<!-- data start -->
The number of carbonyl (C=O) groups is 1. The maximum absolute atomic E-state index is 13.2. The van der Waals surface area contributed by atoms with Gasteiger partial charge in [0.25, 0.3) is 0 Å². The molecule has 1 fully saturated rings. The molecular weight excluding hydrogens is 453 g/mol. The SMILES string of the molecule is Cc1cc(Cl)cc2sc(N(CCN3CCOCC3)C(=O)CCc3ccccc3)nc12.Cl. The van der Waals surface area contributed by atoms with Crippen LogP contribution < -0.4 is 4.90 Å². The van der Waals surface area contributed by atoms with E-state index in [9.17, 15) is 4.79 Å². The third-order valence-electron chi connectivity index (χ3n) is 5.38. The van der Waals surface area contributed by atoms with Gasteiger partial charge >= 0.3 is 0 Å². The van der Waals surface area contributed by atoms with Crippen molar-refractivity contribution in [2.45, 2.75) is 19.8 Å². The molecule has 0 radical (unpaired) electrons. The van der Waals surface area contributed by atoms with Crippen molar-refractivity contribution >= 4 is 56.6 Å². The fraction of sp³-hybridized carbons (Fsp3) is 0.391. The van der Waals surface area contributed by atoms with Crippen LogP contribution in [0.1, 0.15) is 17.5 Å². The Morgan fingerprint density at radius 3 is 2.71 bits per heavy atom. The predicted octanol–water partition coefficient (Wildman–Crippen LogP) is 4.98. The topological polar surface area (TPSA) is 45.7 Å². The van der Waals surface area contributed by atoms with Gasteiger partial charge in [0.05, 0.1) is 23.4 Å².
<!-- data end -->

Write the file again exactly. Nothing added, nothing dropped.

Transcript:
The number of carbonyl (C=O) groups is 1. The maximum absolute atomic E-state index is 13.2. The van der Waals surface area contributed by atoms with Gasteiger partial charge in [0.25, 0.3) is 0 Å². The molecule has 1 fully saturated rings. The molecular weight excluding hydrogens is 453 g/mol. The SMILES string of the molecule is Cc1cc(Cl)cc2sc(N(CCN3CCOCC3)C(=O)CCc3ccccc3)nc12.Cl. The van der Waals surface area contributed by atoms with Crippen LogP contribution < -0.4 is 4.90 Å². The van der Waals surface area contributed by atoms with E-state index in [9.17, 15) is 4.79 Å². The third-order valence-electron chi connectivity index (χ3n) is 5.38. The van der Waals surface area contributed by atoms with Gasteiger partial charge >= 0.3 is 0 Å². The van der Waals surface area contributed by atoms with Crippen molar-refractivity contribution in [2.45, 2.75) is 19.8 Å². The molecule has 0 radical (unpaired) electrons. The van der Waals surface area contributed by atoms with Crippen molar-refractivity contribution >= 4 is 56.6 Å². The fraction of sp³-hybridized carbons (Fsp3) is 0.391. The van der Waals surface area contributed by atoms with Crippen LogP contribution in [0.1, 0.15) is 17.5 Å². The Morgan fingerprint density at radius 3 is 2.71 bits per heavy atom. The predicted octanol–water partition coefficient (Wildman–Crippen LogP) is 4.98. The topological polar surface area (TPSA) is 45.7 Å². The van der Waals surface area contributed by atoms with Gasteiger partial charge in [0.05, 0.1) is 23.4 Å².